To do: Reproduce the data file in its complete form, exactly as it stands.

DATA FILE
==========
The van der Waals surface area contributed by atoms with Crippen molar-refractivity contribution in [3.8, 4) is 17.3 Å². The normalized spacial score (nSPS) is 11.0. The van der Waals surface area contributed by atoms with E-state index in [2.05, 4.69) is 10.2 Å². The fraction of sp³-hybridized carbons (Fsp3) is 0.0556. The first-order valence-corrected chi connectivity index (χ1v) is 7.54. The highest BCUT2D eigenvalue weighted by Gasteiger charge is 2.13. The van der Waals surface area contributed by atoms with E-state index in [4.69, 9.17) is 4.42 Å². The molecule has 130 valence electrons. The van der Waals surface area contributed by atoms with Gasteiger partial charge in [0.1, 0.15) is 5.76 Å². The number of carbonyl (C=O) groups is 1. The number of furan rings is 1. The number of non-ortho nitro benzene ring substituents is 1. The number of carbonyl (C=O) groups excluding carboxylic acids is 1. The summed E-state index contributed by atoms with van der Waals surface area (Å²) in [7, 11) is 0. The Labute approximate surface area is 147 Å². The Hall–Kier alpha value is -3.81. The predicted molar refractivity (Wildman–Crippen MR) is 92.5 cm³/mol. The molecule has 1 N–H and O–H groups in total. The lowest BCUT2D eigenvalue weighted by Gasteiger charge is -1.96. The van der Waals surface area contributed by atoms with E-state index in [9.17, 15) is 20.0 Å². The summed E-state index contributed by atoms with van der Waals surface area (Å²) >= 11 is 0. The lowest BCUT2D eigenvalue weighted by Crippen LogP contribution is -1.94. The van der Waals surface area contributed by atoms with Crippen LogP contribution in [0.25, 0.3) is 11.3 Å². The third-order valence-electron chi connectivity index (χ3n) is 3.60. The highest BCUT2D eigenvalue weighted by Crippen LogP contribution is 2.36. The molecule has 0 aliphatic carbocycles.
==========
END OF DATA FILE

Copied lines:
The van der Waals surface area contributed by atoms with Crippen molar-refractivity contribution in [3.8, 4) is 17.3 Å². The normalized spacial score (nSPS) is 11.0. The van der Waals surface area contributed by atoms with E-state index in [2.05, 4.69) is 10.2 Å². The fraction of sp³-hybridized carbons (Fsp3) is 0.0556. The first-order valence-corrected chi connectivity index (χ1v) is 7.54. The highest BCUT2D eigenvalue weighted by Gasteiger charge is 2.13. The van der Waals surface area contributed by atoms with E-state index in [4.69, 9.17) is 4.42 Å². The molecule has 130 valence electrons. The van der Waals surface area contributed by atoms with Gasteiger partial charge in [0.1, 0.15) is 5.76 Å². The number of carbonyl (C=O) groups is 1. The number of furan rings is 1. The number of non-ortho nitro benzene ring substituents is 1. The number of carbonyl (C=O) groups excluding carboxylic acids is 1. The summed E-state index contributed by atoms with van der Waals surface area (Å²) in [7, 11) is 0. The Labute approximate surface area is 147 Å². The Hall–Kier alpha value is -3.81. The predicted molar refractivity (Wildman–Crippen MR) is 92.5 cm³/mol. The molecule has 1 N–H and O–H groups in total. The lowest BCUT2D eigenvalue weighted by Gasteiger charge is -1.96. The van der Waals surface area contributed by atoms with E-state index in [9.17, 15) is 20.0 Å². The summed E-state index contributed by atoms with van der Waals surface area (Å²) >= 11 is 0. The lowest BCUT2D eigenvalue weighted by Crippen LogP contribution is -1.94. The van der Waals surface area contributed by atoms with Crippen LogP contribution in [0.25, 0.3) is 11.3 Å². The third-order valence-electron chi connectivity index (χ3n) is 3.60. The highest BCUT2D eigenvalue weighted by Crippen LogP contribution is 2.36. The molecule has 0 aliphatic carbocycles.